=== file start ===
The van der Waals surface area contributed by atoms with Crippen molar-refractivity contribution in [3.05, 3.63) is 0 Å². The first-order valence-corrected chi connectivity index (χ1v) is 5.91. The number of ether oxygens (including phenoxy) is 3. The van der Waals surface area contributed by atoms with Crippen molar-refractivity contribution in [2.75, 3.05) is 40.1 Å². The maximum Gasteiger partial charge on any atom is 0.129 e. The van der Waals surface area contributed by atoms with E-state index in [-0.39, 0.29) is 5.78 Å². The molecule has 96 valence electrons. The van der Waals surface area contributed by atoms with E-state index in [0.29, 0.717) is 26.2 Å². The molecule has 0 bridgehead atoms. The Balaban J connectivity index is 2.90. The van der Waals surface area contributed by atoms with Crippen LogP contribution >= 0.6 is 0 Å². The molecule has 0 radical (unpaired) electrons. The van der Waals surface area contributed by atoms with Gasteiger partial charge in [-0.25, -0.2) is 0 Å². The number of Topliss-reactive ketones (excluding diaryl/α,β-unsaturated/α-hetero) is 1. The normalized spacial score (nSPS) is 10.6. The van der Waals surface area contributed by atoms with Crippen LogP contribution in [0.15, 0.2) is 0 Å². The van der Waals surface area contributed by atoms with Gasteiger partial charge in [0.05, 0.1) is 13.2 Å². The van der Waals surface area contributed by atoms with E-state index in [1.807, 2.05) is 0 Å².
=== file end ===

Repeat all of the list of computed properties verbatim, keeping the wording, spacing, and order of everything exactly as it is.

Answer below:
The van der Waals surface area contributed by atoms with Crippen molar-refractivity contribution in [3.05, 3.63) is 0 Å². The first-order valence-corrected chi connectivity index (χ1v) is 5.91. The number of ether oxygens (including phenoxy) is 3. The van der Waals surface area contributed by atoms with Crippen molar-refractivity contribution in [2.75, 3.05) is 40.1 Å². The maximum Gasteiger partial charge on any atom is 0.129 e. The van der Waals surface area contributed by atoms with E-state index in [-0.39, 0.29) is 5.78 Å². The molecule has 96 valence electrons. The van der Waals surface area contributed by atoms with E-state index in [0.29, 0.717) is 26.2 Å². The molecule has 0 bridgehead atoms. The Balaban J connectivity index is 2.90. The van der Waals surface area contributed by atoms with Crippen LogP contribution >= 0.6 is 0 Å². The molecule has 0 radical (unpaired) electrons. The van der Waals surface area contributed by atoms with Gasteiger partial charge in [-0.25, -0.2) is 0 Å². The number of Topliss-reactive ketones (excluding diaryl/α,β-unsaturated/α-hetero) is 1. The normalized spacial score (nSPS) is 10.6. The van der Waals surface area contributed by atoms with Crippen LogP contribution in [0.15, 0.2) is 0 Å². The van der Waals surface area contributed by atoms with Gasteiger partial charge in [0.05, 0.1) is 13.2 Å². The van der Waals surface area contributed by atoms with E-state index in [1.807, 2.05) is 0 Å².